James Landreth
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Thanks for all the ideas everyone! The old canoe is surely a new one
 
elle sagenev
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James Landreth wrote:Thanks for all the ideas everyone! The old canoe is surely a new one



My one caution is to NOT do some of the stupid stuff I did. While the sandbox was cool to look at it became a risk to the children as black widows love to move into the nooks and crannies of all those tires. I ended up taking it down and moving the sand into a small plastic swimming pool for them. I'm now sure not to provide any dark corners with the kids toys.
 
Posts: 106
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Plant a willow hut with them, or a crazy tunnel labyrinth... great for critters too.

My dream was to build a willow arbour igloo style, seats around the walls inside, filling the center with sand. As the kids grow up it can mutate into a cool fire pit.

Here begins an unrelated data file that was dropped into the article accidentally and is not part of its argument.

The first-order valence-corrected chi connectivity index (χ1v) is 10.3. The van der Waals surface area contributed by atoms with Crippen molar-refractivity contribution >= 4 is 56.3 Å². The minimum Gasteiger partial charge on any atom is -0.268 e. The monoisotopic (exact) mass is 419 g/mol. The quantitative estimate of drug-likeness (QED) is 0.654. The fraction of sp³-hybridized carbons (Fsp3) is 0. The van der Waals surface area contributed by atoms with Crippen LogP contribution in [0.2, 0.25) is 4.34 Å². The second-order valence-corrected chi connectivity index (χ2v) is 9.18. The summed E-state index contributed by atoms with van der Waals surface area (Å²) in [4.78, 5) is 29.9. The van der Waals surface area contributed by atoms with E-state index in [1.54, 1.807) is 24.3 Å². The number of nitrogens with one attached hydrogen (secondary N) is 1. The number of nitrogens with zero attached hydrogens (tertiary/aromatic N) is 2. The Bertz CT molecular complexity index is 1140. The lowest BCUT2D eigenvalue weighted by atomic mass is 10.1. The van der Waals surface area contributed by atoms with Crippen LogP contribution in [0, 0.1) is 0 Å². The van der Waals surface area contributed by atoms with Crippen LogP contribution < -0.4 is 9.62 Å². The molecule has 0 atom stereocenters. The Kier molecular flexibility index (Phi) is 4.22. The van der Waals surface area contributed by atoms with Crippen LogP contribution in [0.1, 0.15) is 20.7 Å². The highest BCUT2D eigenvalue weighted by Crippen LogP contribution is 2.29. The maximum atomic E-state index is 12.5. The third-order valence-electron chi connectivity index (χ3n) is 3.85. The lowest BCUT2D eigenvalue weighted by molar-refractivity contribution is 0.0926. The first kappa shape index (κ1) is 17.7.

You can build an arch with willow that in a few years can support a swing/seat, the boughs fuse together.

We planted a willow arch when we moved in, 10 years on and the kids are using it as a tree house.

Just don't plant close to your foundation or drains!
 
J Davis
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Adding a picture to show how the web swing alows kids to play together on Zip line.
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Montana has cold dark nights. Perfect for the heat from incandescent light. Tiny ad:
dry stack step
https://permies.com/t/125100/dry-stack-step